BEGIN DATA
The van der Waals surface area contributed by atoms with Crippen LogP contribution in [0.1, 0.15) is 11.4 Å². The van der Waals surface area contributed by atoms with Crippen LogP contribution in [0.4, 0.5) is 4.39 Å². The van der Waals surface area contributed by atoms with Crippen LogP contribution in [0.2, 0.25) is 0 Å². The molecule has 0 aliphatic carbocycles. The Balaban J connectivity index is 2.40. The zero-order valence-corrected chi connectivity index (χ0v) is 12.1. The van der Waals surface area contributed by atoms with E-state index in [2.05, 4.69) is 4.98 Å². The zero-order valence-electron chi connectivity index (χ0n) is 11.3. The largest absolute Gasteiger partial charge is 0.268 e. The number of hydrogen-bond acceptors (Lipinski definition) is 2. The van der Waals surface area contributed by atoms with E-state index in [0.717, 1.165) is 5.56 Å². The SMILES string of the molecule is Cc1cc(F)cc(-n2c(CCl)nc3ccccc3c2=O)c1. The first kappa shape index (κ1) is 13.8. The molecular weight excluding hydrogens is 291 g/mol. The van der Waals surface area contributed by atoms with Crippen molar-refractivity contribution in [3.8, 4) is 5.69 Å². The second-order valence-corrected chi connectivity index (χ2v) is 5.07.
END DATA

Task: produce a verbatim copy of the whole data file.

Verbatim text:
The van der Waals surface area contributed by atoms with Crippen LogP contribution in [0.1, 0.15) is 11.4 Å². The van der Waals surface area contributed by atoms with Crippen LogP contribution in [0.4, 0.5) is 4.39 Å². The van der Waals surface area contributed by atoms with Crippen LogP contribution in [0.2, 0.25) is 0 Å². The molecule has 0 aliphatic carbocycles. The Balaban J connectivity index is 2.40. The zero-order valence-corrected chi connectivity index (χ0v) is 12.1. The van der Waals surface area contributed by atoms with E-state index in [2.05, 4.69) is 4.98 Å². The zero-order valence-electron chi connectivity index (χ0n) is 11.3. The largest absolute Gasteiger partial charge is 0.268 e. The number of hydrogen-bond acceptors (Lipinski definition) is 2. The van der Waals surface area contributed by atoms with E-state index in [0.717, 1.165) is 5.56 Å². The SMILES string of the molecule is Cc1cc(F)cc(-n2c(CCl)nc3ccccc3c2=O)c1. The first kappa shape index (κ1) is 13.8. The molecular weight excluding hydrogens is 291 g/mol. The van der Waals surface area contributed by atoms with Crippen molar-refractivity contribution in [3.8, 4) is 5.69 Å². The second-order valence-corrected chi connectivity index (χ2v) is 5.07.